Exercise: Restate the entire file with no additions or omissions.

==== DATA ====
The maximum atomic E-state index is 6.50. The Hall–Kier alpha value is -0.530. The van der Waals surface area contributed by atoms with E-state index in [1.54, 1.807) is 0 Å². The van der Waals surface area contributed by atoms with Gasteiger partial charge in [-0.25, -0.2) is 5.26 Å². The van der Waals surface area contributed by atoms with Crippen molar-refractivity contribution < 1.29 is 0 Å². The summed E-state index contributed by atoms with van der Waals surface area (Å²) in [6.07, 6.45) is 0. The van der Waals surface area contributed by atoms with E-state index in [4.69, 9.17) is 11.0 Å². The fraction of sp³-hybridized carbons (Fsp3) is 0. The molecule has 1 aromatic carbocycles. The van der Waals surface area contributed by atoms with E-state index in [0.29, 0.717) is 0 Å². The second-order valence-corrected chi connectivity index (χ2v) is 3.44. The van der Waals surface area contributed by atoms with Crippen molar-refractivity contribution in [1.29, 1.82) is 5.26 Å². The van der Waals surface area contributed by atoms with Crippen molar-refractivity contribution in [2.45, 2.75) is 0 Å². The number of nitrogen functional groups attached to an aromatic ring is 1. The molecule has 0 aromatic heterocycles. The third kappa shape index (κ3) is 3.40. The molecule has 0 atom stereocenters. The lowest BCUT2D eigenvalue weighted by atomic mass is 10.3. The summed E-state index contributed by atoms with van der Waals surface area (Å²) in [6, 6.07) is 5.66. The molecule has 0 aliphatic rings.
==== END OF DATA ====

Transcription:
The maximum atomic E-state index is 6.50. The Hall–Kier alpha value is -0.530. The van der Waals surface area contributed by atoms with E-state index in [1.54, 1.807) is 0 Å². The van der Waals surface area contributed by atoms with Gasteiger partial charge in [-0.25, -0.2) is 5.26 Å². The van der Waals surface area contributed by atoms with Crippen molar-refractivity contribution < 1.29 is 0 Å². The summed E-state index contributed by atoms with van der Waals surface area (Å²) in [6.07, 6.45) is 0. The van der Waals surface area contributed by atoms with E-state index in [4.69, 9.17) is 11.0 Å². The fraction of sp³-hybridized carbons (Fsp3) is 0. The molecule has 1 aromatic carbocycles. The van der Waals surface area contributed by atoms with E-state index in [0.29, 0.717) is 0 Å². The second-order valence-corrected chi connectivity index (χ2v) is 3.44. The van der Waals surface area contributed by atoms with Crippen molar-refractivity contribution in [1.29, 1.82) is 5.26 Å². The van der Waals surface area contributed by atoms with Crippen molar-refractivity contribution in [2.45, 2.75) is 0 Å². The number of nitrogen functional groups attached to an aromatic ring is 1. The molecule has 0 aromatic heterocycles. The third kappa shape index (κ3) is 3.40. The molecule has 0 atom stereocenters. The lowest BCUT2D eigenvalue weighted by atomic mass is 10.3. The summed E-state index contributed by atoms with van der Waals surface area (Å²) in [6, 6.07) is 5.66. The molecule has 0 aliphatic rings.